Peter Pan Summary
Peter Pan is a children’s novel by J. M. Barrie. It follows the adventures of the Darling children and Peter Pan, a boy who never grows up.
Peter Pan flies into Wendy Darling’s room and convinces her and her brothers to come to Neverland with him and his fairy, Tinker Bell.
In Neverland, Peter and the Darlings live with the lost boys, with Wendy acting as the boys’ mother. They also battle Captain Hook and his pirate crew.
- The Darlings return to London, where their parents adopt the lost boys. Peter remains in Neverland, but returns to take Wendy’s daughter on an adventure.
J. M. Barrie’s classic work Peter Pan (1904) tells the story of the Darling children’s journey to the magical islands of Neverland with Peter Pan, an adventurous young boy who refuses to grow up. The omniscient narrator—who addresses the audience in the first person—introduces the Darling family, which includes Mr. and Mrs. Darling; their three children, Wendy, John, and Michael; and a dog named Nana. The family resides in London, where the children share a nursery. In the present, Wendy tells Mrs. Darling about a boy named Peter Pan, who visits her dreams from a place called Neverland.
After the children go to sleep, Peter Pan unexpectedly enters through their bedroom window, startling Mrs. Darling. When Mr. and Mrs. Darling leave the house to attend a nearby dinner party, Peter returns with his fairy, Tinker Bell. Wendy awakes and helps Peter attach his shadow to his body. Peter tells Wendy that he has no parents and that he refuses to ever become an adult; he lives in Neverland with a group of abandoned children who refer to themselves as “the lost boys.” Intrigued with Neverland, Wendy asks him about fairies, which reminds Peter that he accidentally trapped Tinker Bell inside a closed drawer.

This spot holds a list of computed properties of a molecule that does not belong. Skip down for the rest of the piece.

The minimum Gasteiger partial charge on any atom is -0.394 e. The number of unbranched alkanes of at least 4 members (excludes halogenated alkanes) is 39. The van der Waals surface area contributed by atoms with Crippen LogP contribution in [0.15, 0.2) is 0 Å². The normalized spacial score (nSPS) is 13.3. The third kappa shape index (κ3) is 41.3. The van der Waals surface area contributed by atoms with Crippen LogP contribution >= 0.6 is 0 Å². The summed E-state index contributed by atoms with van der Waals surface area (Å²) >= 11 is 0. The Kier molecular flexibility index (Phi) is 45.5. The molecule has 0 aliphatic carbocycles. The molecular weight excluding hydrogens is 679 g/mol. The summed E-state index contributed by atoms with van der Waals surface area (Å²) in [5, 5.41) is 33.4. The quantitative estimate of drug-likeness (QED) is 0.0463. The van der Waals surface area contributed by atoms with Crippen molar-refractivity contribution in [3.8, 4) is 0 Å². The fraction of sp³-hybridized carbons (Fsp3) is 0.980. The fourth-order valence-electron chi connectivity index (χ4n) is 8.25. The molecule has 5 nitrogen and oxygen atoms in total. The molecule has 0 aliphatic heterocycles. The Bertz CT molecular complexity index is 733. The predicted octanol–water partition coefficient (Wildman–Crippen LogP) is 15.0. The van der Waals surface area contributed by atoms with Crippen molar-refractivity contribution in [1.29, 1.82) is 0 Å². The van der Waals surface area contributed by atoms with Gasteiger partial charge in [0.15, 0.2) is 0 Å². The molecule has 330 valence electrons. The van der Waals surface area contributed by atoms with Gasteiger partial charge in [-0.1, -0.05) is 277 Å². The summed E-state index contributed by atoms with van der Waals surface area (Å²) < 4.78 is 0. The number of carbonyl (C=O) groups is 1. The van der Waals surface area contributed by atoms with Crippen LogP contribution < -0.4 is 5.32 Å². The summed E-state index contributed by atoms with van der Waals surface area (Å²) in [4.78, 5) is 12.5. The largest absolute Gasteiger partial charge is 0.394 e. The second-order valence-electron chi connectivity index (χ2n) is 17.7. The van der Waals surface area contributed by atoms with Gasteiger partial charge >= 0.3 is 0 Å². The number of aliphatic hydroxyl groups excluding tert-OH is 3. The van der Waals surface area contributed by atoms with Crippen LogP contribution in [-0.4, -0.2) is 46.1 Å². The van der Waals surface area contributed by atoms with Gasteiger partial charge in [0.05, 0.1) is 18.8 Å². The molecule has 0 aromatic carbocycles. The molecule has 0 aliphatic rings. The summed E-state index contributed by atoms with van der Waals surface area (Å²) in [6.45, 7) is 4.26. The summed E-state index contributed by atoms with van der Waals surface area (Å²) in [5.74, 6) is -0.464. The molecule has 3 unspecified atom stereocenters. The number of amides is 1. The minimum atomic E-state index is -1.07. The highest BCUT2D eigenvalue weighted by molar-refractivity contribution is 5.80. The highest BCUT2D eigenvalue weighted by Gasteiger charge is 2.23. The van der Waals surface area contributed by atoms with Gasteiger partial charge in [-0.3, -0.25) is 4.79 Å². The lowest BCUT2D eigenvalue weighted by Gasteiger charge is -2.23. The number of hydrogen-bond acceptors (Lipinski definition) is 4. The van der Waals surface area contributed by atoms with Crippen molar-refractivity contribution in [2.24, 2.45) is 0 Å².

Peter entices Wendy to join him on a trip to Neverland. John and Michael, who have since woken up, are eager to join. Peter then blows fairy dust on the three Darling children, and they begin flying around the room. Meanwhile, Nana has stormed the Darlings’ dinner party to warn the parents that something is happening with the children, but before the parents make it to the nursery, the children have already flown with Peter and Tinker Bell out the window and toward the stars.
The Darling children, flying over Neverland, find familiar landmarks from their dreams. As they prepare to land, however, the sky becomes dark; Peter thus warns them of the pirates on the island, explaining that he is responsible for the loss of Captain James Hook’s right hand, having thrown him to the crocodile that ate it. Soon after, the pirates fire a cannon into the sky. John and Michael land in a different area than Wendy and Tinker Bell, and Peter is nowhere to be found.
The narrator introduces the lost boys, the rest of the pirates, and the redskins. Along with Peter, the lost boys live in a home underground. As Wendy and Tinker Bell arrive, the boys initially mistake Wendy for a bird, and one of them, Tootles, shoots her with an arrow, right before Peter arrives. Luckily, Wendy survives and is soon reunited with her brothers, but she is still unconscious. Subsequently, Peter insists that they build Wendy a house. After it is complete, the boys knock on Wendy’s new door, and she invites them in to read Cinderella.
Peter and the boys convince Wendy to be their mother. Over time—which is hard to calculate in Neverland—Wendy, John, and Michael become accustomed to living with the lost boys. As Wendy takes care of the boys, she becomes concerned when John and Michael seem to forget their parents. However, Wendy feels confident that her mother has left the window open for her and her brothers for when they return.
The group decides to visit the Mermaids’ Lagoon for an adventure. While they are there, two of Hook’s comrades, Smee and Starkey, arrive at the lagoon, with Tiger Lily—the leader of the redskins—as their prisoner. Peter decides to save...
(The entire section is 1,308 words.)